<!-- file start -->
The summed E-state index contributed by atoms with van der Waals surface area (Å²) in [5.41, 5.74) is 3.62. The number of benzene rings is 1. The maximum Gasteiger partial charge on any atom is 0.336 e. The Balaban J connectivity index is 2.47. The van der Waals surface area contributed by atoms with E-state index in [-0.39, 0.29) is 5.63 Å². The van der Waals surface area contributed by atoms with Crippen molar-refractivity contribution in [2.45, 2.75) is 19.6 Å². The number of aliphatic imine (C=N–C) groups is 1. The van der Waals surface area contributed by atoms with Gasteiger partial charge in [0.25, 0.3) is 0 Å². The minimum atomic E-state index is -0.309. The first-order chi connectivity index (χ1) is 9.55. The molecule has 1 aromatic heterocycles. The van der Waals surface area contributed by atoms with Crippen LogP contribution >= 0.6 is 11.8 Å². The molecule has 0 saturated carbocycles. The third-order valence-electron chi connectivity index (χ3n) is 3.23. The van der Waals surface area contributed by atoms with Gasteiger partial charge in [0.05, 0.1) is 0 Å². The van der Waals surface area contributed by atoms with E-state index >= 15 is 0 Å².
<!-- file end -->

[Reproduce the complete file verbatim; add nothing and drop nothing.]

The summed E-state index contributed by atoms with van der Waals surface area (Å²) in [5.41, 5.74) is 3.62. The number of benzene rings is 1. The maximum Gasteiger partial charge on any atom is 0.336 e. The Balaban J connectivity index is 2.47. The van der Waals surface area contributed by atoms with E-state index in [-0.39, 0.29) is 5.63 Å². The van der Waals surface area contributed by atoms with Crippen molar-refractivity contribution in [2.45, 2.75) is 19.6 Å². The number of aliphatic imine (C=N–C) groups is 1. The van der Waals surface area contributed by atoms with Gasteiger partial charge in [0.25, 0.3) is 0 Å². The minimum atomic E-state index is -0.309. The first-order chi connectivity index (χ1) is 9.55. The molecule has 1 aromatic heterocycles. The van der Waals surface area contributed by atoms with Crippen LogP contribution >= 0.6 is 11.8 Å². The molecule has 0 saturated carbocycles. The third-order valence-electron chi connectivity index (χ3n) is 3.23. The van der Waals surface area contributed by atoms with Gasteiger partial charge in [0.05, 0.1) is 0 Å². The van der Waals surface area contributed by atoms with E-state index >= 15 is 0 Å².